You Know that You Know:
Leading Your Life, Creating Your Story
by Jennifer Paros
Over nine years ago, I found myself in the hospital after the birth
of my second son, having lost near to half my blood. Without going
into (possibly) unwelcome medical explanation, suffice it to say,
there was a glitch in the labor process that had resulted in my
severe anemic condition.
In the hospital, I was surrounded by concerned people. People who
had studied to be there, who wore white often and who wanted to take
my temperature, take samples of what little blood I had left, and
wake me from sound and much needed sleep. I found these people
caring, for the most part, but often fear-inducing.
On the other side of the equation was my family, many of whom were
scared. Because my hermaticrit (the measure of red and white blood
cells) was so low (at 18—I was later told by a nurse—it was
comparable to people she’d seen on chemotherapy), the doctors were
recommending a blood transfusion. In fact, it was mentioned every
time one of them came into my room, with growing urgency and
pressure on me to decide.
Outside of me was a cacophony of frightened voices, concerned faces,
and emphatic doctors. Inside me, I knew what I wanted. But still,
neither the influence of those other voices nor the evidence of my
body’s extremely weakened state could be denied. I found myself
feeling ungrounded and reacting to life as though it were a
nightmare. After a while, I knew I had to retreat from what was
frightening. I quieted myself and I did my best to listen to me and
only me without any fearful story.
I knew that I knew what I wanted. I wanted to heal without the
transfusion. Soon after taking this time for myself and accepting
what I knew to be true for me, I thought to call our son’s
pediatrician and ask for her opinion. She said, “Well, can you get
it?” The next question I asked of the doctors was just that.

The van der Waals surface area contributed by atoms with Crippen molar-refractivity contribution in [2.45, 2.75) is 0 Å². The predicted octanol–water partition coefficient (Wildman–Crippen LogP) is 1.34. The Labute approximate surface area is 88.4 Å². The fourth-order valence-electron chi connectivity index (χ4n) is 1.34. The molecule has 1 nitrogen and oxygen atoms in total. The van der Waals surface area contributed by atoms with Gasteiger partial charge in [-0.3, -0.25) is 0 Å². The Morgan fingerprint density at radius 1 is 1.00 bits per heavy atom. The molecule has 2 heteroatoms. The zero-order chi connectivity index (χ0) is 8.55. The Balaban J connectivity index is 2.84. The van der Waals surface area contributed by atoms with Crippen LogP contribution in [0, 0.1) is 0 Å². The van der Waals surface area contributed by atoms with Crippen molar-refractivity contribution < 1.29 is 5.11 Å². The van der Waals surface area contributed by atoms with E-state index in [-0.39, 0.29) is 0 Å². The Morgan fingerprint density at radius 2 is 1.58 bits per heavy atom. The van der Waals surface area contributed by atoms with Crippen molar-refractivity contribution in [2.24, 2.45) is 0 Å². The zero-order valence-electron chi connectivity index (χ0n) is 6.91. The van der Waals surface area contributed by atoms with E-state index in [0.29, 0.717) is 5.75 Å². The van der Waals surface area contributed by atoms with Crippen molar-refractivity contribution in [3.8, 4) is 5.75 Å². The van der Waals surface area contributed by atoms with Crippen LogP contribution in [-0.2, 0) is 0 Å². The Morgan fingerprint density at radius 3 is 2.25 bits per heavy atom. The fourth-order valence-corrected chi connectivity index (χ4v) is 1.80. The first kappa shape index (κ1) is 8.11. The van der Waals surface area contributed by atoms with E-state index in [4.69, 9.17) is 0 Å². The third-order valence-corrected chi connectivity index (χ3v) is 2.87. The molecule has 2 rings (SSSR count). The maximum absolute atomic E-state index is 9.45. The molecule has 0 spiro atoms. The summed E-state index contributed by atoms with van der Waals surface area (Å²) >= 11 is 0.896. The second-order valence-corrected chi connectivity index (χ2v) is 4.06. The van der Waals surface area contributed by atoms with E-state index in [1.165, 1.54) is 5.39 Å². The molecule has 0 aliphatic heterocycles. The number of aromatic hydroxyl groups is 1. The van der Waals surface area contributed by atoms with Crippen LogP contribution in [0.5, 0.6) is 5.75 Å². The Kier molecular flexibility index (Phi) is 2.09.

When I determined I could, I took the decision
I’d already made within, made it official, and began
living it. Fear passed and clarity began to lead the
way. Now, all those around me mirrored back support for the decision
that had arisen from this clarity, and I began my recovery – my way.
In effect, at that time, Life caught me in her embrace and stopped
me for a moment, to ask: “How Do You Want to Live Now?” and I had to
choose how I wanted my story to go. There would be no guarantee of
the outcome, but the story could be based on what I truly wanted
or it could be based on fear. And that is true of all of our
choices in life and all of our choices, specifically in the creation
of our writing.
We may not be literally surrounded by those adamantly pressing for
their idea of what our story should be and what approach should be
taken, but we all contend with a conditioned, internal voice that
does not match with what we really want, but remains compelling and
In life, as in writing, a gift is offered. At moments of difficulty
and challenge we are temporarily held still, made to stop, and asked
to clarify what we choose as the basis and direction of our
Criticism and commentary from the world or our own fearful thoughts
are not our true voice. And whether we are stuck on rewriting
Chapter Three or facing a medical challenge, it is invaluable to
remember that we know that we know our way – the way that is
right for us simply because it is what is wanted by us.
Beyond our experiences of fear or anxiety, anger, or sadness, there
is the feeling of knowing. And once we know that we
know, it is just a matter of trusting what is there and using it as
our next step in writing the book or creating the life we want,
allowing clarity to lead the way.
Jennifer Paros is a writer,
illustrator, and author of Violet Bing and the Grand House
(Viking, 2007). She lives in Seattle.